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How to Use Lambda Functions with Qumulo (Part 2)

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How to a Lambda function to rotate the admin password of a cluster & create a secret in AWS Secrets Manager to store the cluster’s credentials.

This is the final entry in a 2-part series about how to use Lambda functions with Qumulo. In part 1, we packaged up python bindings for the Qumulo API and uploaded them to AWS Lambda as a layer. Now, let’s use this layer!

How to Create a Lambda Function to Rotate the Admin Password of a Cluster

Let’s make a Lambda function to rotate the admin password of the cluster. We’ll use AWS Secrets Manager, a service to manage and store credentials, to rotate our Qumulo’s password.

Leveraging this service and the Qumulo API, we can schedule recurring, automatic changes to the Qumulo admin password. Other services can then access the current admin password via the AWS Secrets Manager API.

This cookbook uses AWS Lambda, IAM, AWS Secrets Manager, and a Qumulo Cluster running in AWS. To get started, gather the following:

  • The admin password of your Qumulo cluster
  • An IP address for the Qumulo cluster
  • The subnet ID and security group ID containing the Qumulo cluster
  • The ARN of the Lambda layer created in the first post

How to Create a Secret in AWS Secrets Manager to Store Cluster Credentials

First, let’s create a secret in AWS Secrets Manager to store the Qumulo cluster’s credentials. (We assume some variable names and that this is being run in US West 2 Region. Adapt these values for your environment.) Replace strings in carrots with values from your environment.

1. Fill in the blanks and run this command:

aws secretsmanager create-secret --name "my-qumulo-credentials" --description "credentials for my qumulo cluster" --secret-string '{"username":"admin", "password":"", "host":"[ip of a node in the cluster]"}'

2. Note the secret’s ARN from the output for later reference.

We will create a Lambda function to manage this secret in a moment. Before doing so, we need to create an IAM role that the Lambda function will assume. We’ll attach permissions to this role as we go.

1. Run this command:

aws iam create-role --role-name QumuloSecretRotationRole --assume-role-policy-document '{"Version": "2012-10-17", "Statement": [{"Action": "sts:AssumeRole", "Effect": "Allow", "Principal": {"Service": ""}}]}'

2. Note the ARN of the created IAM role for later reference.

The Lambda function will need access to AWS CloudWatch to upload logs and the Qumulo cluster’s VPC to change the admin password. The role AWSLambdaVPCAccessExecutionRole</var/www/wordpress> is perfect for this situation.

1. Run this command:

aws iam attach-role-policy --role-name QumuloSecretRotationRole --policy-arn "arn:aws:iam::aws:policy/service-role/AWSLambdaVPCAccessExecutionRole"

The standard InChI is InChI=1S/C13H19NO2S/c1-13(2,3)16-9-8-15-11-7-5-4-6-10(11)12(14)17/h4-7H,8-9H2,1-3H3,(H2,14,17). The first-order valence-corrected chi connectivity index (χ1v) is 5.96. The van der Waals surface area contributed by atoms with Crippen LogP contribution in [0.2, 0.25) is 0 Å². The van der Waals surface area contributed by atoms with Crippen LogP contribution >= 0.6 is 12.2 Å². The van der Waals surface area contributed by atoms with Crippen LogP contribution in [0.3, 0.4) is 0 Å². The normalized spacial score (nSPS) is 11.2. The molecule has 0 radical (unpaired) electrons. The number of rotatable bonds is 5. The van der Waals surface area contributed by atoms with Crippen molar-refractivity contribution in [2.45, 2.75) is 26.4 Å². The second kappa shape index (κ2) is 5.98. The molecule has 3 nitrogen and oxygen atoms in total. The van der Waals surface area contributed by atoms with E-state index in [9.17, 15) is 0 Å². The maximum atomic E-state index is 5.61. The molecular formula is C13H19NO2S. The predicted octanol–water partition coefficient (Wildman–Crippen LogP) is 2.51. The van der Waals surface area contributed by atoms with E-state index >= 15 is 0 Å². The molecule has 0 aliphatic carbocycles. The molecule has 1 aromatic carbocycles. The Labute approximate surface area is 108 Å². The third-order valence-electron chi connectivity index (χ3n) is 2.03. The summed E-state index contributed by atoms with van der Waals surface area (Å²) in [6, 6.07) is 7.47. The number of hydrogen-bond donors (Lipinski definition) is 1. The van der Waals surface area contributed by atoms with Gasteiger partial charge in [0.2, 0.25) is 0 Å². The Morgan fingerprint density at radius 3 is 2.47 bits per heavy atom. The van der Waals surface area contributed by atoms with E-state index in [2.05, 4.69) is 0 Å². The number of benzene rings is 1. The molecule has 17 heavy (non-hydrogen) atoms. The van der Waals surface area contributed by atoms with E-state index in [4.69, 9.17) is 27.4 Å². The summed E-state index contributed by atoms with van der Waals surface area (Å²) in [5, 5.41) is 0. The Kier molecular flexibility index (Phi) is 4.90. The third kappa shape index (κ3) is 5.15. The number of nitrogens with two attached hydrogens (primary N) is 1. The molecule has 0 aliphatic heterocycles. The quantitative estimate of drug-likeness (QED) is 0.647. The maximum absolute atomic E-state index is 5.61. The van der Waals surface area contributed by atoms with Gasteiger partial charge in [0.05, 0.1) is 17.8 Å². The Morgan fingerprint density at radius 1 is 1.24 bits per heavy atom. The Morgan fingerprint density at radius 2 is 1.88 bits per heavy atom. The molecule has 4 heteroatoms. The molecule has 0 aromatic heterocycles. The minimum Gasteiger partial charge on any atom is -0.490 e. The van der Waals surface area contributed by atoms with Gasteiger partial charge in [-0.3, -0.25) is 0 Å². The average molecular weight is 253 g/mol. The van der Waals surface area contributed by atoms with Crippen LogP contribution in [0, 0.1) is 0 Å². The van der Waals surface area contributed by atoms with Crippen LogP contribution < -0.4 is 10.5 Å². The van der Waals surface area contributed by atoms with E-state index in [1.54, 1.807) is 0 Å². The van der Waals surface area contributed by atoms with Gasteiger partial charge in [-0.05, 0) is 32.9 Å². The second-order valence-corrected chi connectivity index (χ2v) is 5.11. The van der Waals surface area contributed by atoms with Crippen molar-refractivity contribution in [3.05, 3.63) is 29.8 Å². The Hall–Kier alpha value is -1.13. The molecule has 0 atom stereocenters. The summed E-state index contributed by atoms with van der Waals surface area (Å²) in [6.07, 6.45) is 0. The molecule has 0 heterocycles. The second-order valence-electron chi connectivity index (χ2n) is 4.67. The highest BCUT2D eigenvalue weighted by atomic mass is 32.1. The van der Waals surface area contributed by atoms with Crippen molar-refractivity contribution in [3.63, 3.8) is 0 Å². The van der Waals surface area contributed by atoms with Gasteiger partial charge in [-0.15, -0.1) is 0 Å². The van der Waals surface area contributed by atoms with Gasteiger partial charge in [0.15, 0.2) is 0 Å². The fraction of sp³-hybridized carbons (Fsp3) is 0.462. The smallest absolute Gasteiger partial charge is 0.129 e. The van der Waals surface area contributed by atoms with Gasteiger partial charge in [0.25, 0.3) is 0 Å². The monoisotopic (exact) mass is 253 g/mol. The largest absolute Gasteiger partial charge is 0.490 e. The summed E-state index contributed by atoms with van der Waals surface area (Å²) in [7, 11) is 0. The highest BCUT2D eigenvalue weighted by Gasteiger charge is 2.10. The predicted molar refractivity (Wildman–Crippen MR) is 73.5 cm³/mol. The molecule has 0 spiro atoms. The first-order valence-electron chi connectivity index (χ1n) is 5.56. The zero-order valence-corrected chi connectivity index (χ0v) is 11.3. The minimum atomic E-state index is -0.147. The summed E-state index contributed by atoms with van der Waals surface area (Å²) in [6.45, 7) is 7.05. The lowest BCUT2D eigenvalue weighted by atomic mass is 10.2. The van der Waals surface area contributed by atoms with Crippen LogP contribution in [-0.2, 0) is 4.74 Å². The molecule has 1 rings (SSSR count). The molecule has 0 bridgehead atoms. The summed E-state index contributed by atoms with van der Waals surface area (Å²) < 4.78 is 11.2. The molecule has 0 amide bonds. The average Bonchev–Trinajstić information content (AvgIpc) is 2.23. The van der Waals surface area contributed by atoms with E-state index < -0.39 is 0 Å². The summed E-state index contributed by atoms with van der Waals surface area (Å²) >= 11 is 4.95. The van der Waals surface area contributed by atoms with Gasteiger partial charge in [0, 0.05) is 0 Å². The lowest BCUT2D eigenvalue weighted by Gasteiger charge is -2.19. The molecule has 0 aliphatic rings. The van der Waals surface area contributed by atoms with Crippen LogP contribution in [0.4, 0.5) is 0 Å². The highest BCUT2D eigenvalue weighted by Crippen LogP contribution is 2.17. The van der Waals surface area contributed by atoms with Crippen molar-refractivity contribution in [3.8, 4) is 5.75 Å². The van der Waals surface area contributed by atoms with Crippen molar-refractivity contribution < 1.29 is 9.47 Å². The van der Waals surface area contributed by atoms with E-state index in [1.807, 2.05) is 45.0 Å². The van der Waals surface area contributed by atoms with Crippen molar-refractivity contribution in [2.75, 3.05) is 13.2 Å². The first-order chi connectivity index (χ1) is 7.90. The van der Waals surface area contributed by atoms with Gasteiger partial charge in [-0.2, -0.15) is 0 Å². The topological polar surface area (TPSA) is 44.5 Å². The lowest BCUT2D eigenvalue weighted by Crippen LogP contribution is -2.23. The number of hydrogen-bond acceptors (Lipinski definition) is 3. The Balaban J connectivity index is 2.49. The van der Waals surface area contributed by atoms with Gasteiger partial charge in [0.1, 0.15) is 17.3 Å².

Create the lambda function from the sample on the Qumulo Github. We configure the Lambda function to use the Lambda Layer created in the first post. The function implements Secret Manager’s rotation workflow.

1. git clone
2. cd lambda
3. zip ./ ./
4. Run this command:

aws lambda create-function --function-name "QumuloAdminPasswordRotationFunction" --runtime "python2.7" --handler "qumulo_secret_rotation_lambda.lambda_handler" --zip-file fileb:// --layers "[Qumulo API Layer ARN]" --vpc-config "SubnetIds=[Qumulo's subnet],SecurityGroupIds=[Qumulo's security group]" --timeout 30 --description "Rotate a Qumulo Cluster's Admin password" --publish --environment "Variables={SECRETS_MANAGER_ENDPOINT=}" --role "[IAM role ARN]"

5. Note the lambda function ARN for later reference.

The AWS Secrets Manager service must be given permission to invoke our Lambda function. Run this command:

aws lambda add-permission --function-name "[lambda function ARN]" --statement-id SecretsManagerInvocation --principal "" --action "lambda:InvokeFunction"

Now that we’ve created a Lambda function, we can grant it permission to change the Qumulo secret. We want users of this function to only be able to change the secret via the function, which we accomplish by specifying the ARN of the function in the policy. After this step, all the needed permissions to call our lambda function and have it do its job should be configured.

1. Edit qumulo-lambda-samples/qumulo_secret_rotation_policy.json by replacing with the one noted above.
2. Run this command:

aws iam put-role-policy --role-name QumuloSecretRotationRole --policy-name "QumuloSecretRotationPolicy" --policy-document file://qumulo_secret_rotation_policy.json

Now that we have a secret, function, and permissions configured, we can associate the lambda function with the secret and enable automated rotation.

Run this command:

aws secretsmanager rotate-secret --secret-id "" --rotation-lambda-arn "[lambda function ARN]" --rotation-rules "AutomaticallyAfterDays=30"

A rotation was triggered automatically. Give it a minute to finish and then check secrets manager to see the new password (or CloudWatch logs to see any issues). This command will retrieve the secret:

aws secretsmanager get-secret-value --secret-id "[secret ARN]"

Now your Qumulo password is in a safe place and changed regularly!

In a future post, we will use S3 notifications and the Qumulo API to write a Lambda function that copies files to Qumulo when they appear in an S3 bucket. We’ll make use of the secret created here to programmatically log into the cluster to upload files.

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